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Life in Afghanistan after America leaves

US and Nato troops are finally withdrawing from Afghanistan after 20 years of war. The Taliban, who they came to defeat, are rapidly retaking territory across the country, BBC reports.

How has the war changed Afghanistan, and what comes next?

Are the Taliban back?

The Taliban – a fundamentalist Islamist militia – were forced from power when US-led forces invaded in 2001. Democratic presidential elections and a new constitution were established, but the Taliban waged a long insurgency, gradually regaining strength and drawing more US and Nato forces into the conflict.

Now, as the US withdraws the last of its troops, the group is retaking many districts, reimposing their strict form of Sharia law.

The BBC Afghan service confirmed the situation across the country on 12 July – verifying which areas were under Taliban or government control.

Map showing areas of Taliban and government control
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The areas marked as contested are where fighting is happening or the Taliban have a strong presence in parts of the district.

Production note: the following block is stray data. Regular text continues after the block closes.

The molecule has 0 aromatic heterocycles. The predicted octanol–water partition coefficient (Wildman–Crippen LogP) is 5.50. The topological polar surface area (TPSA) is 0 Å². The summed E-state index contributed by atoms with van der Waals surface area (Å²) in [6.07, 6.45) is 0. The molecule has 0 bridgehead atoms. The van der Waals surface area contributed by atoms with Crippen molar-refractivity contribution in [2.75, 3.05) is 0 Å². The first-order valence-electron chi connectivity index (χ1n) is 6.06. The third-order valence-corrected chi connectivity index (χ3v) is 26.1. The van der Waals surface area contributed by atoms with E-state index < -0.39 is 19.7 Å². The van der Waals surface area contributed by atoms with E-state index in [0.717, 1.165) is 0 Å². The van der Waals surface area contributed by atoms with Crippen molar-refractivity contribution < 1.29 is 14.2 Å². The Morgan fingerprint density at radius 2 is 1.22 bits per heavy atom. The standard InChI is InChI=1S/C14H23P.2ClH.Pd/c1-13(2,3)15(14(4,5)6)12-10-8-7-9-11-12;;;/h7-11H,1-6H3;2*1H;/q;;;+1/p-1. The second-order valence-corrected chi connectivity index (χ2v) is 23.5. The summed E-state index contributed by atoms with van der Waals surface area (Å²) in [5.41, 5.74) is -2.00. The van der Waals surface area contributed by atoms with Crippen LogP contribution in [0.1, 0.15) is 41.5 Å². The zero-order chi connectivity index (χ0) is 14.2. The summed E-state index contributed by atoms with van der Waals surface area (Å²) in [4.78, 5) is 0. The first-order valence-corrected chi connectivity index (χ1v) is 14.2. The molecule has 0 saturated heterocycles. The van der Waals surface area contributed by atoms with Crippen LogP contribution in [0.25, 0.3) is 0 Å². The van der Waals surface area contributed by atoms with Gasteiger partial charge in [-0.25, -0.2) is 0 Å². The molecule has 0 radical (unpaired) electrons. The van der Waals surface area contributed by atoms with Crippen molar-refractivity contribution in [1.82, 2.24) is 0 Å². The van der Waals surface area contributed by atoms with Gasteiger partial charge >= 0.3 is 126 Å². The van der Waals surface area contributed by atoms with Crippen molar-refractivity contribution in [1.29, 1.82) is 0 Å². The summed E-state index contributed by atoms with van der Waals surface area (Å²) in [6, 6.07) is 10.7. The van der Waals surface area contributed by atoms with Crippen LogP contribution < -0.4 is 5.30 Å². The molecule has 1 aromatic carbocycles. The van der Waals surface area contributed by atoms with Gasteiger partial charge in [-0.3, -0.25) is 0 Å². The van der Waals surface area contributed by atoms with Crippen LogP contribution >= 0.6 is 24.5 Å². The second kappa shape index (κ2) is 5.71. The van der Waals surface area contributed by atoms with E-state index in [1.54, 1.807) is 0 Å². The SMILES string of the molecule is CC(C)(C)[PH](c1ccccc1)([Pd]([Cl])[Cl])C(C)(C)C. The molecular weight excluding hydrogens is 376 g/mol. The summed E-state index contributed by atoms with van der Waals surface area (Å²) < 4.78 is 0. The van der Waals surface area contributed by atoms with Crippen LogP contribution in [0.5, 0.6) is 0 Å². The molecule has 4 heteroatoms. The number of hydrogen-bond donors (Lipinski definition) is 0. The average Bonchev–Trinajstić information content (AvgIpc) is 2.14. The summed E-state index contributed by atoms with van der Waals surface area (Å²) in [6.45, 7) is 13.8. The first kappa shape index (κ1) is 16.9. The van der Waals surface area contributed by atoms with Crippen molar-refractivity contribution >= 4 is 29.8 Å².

The situation on the ground is fluid, and restricted access to some parts of the country make it difficult to verify reports, but it is clear that the Taliban are making significant gains. They are thought to now control about a third of the country.

Taliban fighters in 2018IMAGE COPYRIGHTGETTY IMAGES
image captionTaliban fighters pictured in 2018. The group is rapidly retaking territory across Afghanistan
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How many people have died since 2001?

Twenty years of fighting have left thousands of fighters dead on both sides in Afghanistan and across the border in neighbouring Pakistan. Civilians have also been caught up in the conflict – dying in coalition air strikes and targeted attacks by the Taliban.

Chart showing number of casualties as a result of Afghan conflict
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The number of civilians killed in the first three months of 2021 was “significantly higher” than a year ago, an increase attributed by the United Nations to the use of improvised explosive devices – IEDs – and targeted killings.

Women and children made up 43% of civilian casualties in Afghanistan in 2020.

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